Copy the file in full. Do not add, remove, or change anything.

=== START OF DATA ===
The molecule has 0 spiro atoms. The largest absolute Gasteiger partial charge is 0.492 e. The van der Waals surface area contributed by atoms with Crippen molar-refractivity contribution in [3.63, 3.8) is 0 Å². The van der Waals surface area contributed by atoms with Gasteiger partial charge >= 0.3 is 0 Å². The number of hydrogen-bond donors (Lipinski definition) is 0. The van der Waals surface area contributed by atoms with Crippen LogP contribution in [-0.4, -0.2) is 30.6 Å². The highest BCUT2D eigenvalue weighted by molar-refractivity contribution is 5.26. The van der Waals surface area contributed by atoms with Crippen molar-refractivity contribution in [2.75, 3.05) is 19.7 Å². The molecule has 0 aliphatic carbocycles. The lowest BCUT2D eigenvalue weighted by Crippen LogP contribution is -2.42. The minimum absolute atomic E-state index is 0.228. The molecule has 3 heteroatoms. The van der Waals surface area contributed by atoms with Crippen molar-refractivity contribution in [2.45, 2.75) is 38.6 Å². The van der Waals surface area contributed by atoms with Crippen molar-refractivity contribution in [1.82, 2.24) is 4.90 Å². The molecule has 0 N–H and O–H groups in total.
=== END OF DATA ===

The molecule has 0 spiro atoms. The largest absolute Gasteiger partial charge is 0.492 e. The van der Waals surface area contributed by atoms with Crippen molar-refractivity contribution in [3.63, 3.8) is 0 Å². The van der Waals surface area contributed by atoms with Gasteiger partial charge >= 0.3 is 0 Å². The number of hydrogen-bond donors (Lipinski definition) is 0. The van der Waals surface area contributed by atoms with Crippen LogP contribution in [-0.4, -0.2) is 30.6 Å². The highest BCUT2D eigenvalue weighted by molar-refractivity contribution is 5.26. The van der Waals surface area contributed by atoms with Crippen molar-refractivity contribution in [2.75, 3.05) is 19.7 Å². The molecule has 0 aliphatic carbocycles. The lowest BCUT2D eigenvalue weighted by Crippen LogP contribution is -2.42. The minimum absolute atomic E-state index is 0.228. The molecule has 3 heteroatoms. The van der Waals surface area contributed by atoms with Crippen molar-refractivity contribution in [2.45, 2.75) is 38.6 Å². The van der Waals surface area contributed by atoms with Crippen molar-refractivity contribution in [1.82, 2.24) is 4.90 Å². The molecule has 0 N–H and O–H groups in total.